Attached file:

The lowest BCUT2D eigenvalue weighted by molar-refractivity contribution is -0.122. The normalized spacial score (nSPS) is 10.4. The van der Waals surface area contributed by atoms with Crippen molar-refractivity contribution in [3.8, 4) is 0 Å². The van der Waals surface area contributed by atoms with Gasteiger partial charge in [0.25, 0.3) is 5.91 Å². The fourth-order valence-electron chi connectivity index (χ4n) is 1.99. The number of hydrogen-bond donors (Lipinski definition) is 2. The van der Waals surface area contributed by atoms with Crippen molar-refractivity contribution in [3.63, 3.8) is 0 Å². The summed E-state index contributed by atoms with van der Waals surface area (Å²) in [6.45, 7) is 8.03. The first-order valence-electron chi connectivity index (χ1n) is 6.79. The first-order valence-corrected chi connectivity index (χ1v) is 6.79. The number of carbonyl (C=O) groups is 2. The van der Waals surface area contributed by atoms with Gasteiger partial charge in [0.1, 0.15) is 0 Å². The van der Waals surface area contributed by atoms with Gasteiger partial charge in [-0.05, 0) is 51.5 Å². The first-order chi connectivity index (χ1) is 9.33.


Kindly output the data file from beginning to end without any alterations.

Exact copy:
The lowest BCUT2D eigenvalue weighted by molar-refractivity contribution is -0.122. The normalized spacial score (nSPS) is 10.4. The van der Waals surface area contributed by atoms with Crippen molar-refractivity contribution in [3.8, 4) is 0 Å². The van der Waals surface area contributed by atoms with Gasteiger partial charge in [0.25, 0.3) is 5.91 Å². The fourth-order valence-electron chi connectivity index (χ4n) is 1.99. The number of hydrogen-bond donors (Lipinski definition) is 2. The van der Waals surface area contributed by atoms with Crippen molar-refractivity contribution in [3.63, 3.8) is 0 Å². The summed E-state index contributed by atoms with van der Waals surface area (Å²) in [6.45, 7) is 8.03. The first-order valence-electron chi connectivity index (χ1n) is 6.79. The first-order valence-corrected chi connectivity index (χ1v) is 6.79. The number of carbonyl (C=O) groups is 2. The van der Waals surface area contributed by atoms with Gasteiger partial charge in [0.1, 0.15) is 0 Å². The van der Waals surface area contributed by atoms with Gasteiger partial charge in [-0.05, 0) is 51.5 Å². The first-order chi connectivity index (χ1) is 9.33.